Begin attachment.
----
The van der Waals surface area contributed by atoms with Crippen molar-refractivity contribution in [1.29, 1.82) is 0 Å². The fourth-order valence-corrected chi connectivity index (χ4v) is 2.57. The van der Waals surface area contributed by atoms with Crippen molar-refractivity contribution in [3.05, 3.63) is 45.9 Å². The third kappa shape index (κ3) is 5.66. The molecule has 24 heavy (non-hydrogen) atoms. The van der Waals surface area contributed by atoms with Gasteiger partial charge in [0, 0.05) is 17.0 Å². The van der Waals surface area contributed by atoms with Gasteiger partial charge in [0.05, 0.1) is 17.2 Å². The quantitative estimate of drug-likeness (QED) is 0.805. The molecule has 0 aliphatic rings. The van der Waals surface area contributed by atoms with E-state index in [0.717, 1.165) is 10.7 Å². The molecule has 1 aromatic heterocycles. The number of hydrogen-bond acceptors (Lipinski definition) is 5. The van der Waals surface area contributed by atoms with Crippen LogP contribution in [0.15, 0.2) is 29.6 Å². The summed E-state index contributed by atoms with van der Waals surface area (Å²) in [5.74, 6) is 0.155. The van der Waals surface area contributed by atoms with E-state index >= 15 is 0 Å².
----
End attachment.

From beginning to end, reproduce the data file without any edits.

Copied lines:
The van der Waals surface area contributed by atoms with Crippen molar-refractivity contribution in [1.29, 1.82) is 0 Å². The fourth-order valence-corrected chi connectivity index (χ4v) is 2.57. The van der Waals surface area contributed by atoms with Crippen molar-refractivity contribution in [3.05, 3.63) is 45.9 Å². The third kappa shape index (κ3) is 5.66. The molecule has 24 heavy (non-hydrogen) atoms. The van der Waals surface area contributed by atoms with Gasteiger partial charge in [0, 0.05) is 17.0 Å². The van der Waals surface area contributed by atoms with Gasteiger partial charge in [0.05, 0.1) is 17.2 Å². The quantitative estimate of drug-likeness (QED) is 0.805. The molecule has 0 aliphatic rings. The van der Waals surface area contributed by atoms with E-state index in [0.717, 1.165) is 10.7 Å². The molecule has 1 aromatic heterocycles. The number of hydrogen-bond acceptors (Lipinski definition) is 5. The van der Waals surface area contributed by atoms with Crippen LogP contribution in [0.15, 0.2) is 29.6 Å². The summed E-state index contributed by atoms with van der Waals surface area (Å²) in [5.74, 6) is 0.155. The van der Waals surface area contributed by atoms with E-state index >= 15 is 0 Å².